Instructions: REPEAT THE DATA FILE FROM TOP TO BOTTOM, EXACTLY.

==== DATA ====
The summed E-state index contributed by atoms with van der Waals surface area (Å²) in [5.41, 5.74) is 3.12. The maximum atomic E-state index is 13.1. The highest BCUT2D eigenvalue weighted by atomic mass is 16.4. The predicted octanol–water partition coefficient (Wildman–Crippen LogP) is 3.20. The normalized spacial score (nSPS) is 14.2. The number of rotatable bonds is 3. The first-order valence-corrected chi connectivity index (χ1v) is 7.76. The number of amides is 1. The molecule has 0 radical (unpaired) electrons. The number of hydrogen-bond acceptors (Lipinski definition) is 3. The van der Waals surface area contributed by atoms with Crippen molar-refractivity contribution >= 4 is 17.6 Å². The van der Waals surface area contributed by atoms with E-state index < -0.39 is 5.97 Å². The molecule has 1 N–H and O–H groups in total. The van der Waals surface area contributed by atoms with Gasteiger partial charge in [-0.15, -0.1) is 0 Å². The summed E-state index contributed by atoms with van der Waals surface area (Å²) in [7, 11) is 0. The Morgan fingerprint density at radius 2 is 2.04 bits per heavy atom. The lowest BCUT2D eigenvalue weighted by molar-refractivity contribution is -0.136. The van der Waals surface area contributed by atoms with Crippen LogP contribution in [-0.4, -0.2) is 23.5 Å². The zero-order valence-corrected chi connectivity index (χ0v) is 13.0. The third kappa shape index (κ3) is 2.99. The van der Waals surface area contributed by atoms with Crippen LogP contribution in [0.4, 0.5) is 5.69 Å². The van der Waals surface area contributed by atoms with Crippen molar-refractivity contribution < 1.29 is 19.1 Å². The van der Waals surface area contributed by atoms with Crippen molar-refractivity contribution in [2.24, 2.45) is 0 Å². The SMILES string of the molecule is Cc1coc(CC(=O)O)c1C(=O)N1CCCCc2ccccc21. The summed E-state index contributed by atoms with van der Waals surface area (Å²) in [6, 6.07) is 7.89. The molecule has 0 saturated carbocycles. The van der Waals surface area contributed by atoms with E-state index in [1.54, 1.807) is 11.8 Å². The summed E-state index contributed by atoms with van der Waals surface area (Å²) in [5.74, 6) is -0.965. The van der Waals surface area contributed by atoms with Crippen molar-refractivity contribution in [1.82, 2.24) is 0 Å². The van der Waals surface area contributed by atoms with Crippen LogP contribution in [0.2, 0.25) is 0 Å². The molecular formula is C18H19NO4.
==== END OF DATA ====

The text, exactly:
The summed E-state index contributed by atoms with van der Waals surface area (Å²) in [5.41, 5.74) is 3.12. The maximum atomic E-state index is 13.1. The highest BCUT2D eigenvalue weighted by atomic mass is 16.4. The predicted octanol–water partition coefficient (Wildman–Crippen LogP) is 3.20. The normalized spacial score (nSPS) is 14.2. The number of rotatable bonds is 3. The first-order valence-corrected chi connectivity index (χ1v) is 7.76. The number of amides is 1. The molecule has 0 radical (unpaired) electrons. The number of hydrogen-bond acceptors (Lipinski definition) is 3. The van der Waals surface area contributed by atoms with Crippen molar-refractivity contribution >= 4 is 17.6 Å². The van der Waals surface area contributed by atoms with E-state index < -0.39 is 5.97 Å². The molecule has 1 N–H and O–H groups in total. The van der Waals surface area contributed by atoms with Gasteiger partial charge in [-0.15, -0.1) is 0 Å². The summed E-state index contributed by atoms with van der Waals surface area (Å²) in [7, 11) is 0. The Morgan fingerprint density at radius 2 is 2.04 bits per heavy atom. The lowest BCUT2D eigenvalue weighted by molar-refractivity contribution is -0.136. The van der Waals surface area contributed by atoms with Crippen LogP contribution in [-0.4, -0.2) is 23.5 Å². The zero-order valence-corrected chi connectivity index (χ0v) is 13.0. The third kappa shape index (κ3) is 2.99. The van der Waals surface area contributed by atoms with Crippen LogP contribution in [0.4, 0.5) is 5.69 Å². The van der Waals surface area contributed by atoms with Crippen molar-refractivity contribution < 1.29 is 19.1 Å². The van der Waals surface area contributed by atoms with Crippen molar-refractivity contribution in [2.24, 2.45) is 0 Å². The SMILES string of the molecule is Cc1coc(CC(=O)O)c1C(=O)N1CCCCc2ccccc21. The summed E-state index contributed by atoms with van der Waals surface area (Å²) in [6, 6.07) is 7.89. The molecule has 0 saturated carbocycles. The van der Waals surface area contributed by atoms with E-state index in [1.54, 1.807) is 11.8 Å². The summed E-state index contributed by atoms with van der Waals surface area (Å²) in [5.74, 6) is -0.965. The van der Waals surface area contributed by atoms with Crippen molar-refractivity contribution in [1.82, 2.24) is 0 Å². The van der Waals surface area contributed by atoms with Crippen LogP contribution in [0.2, 0.25) is 0 Å². The molecular formula is C18H19NO4.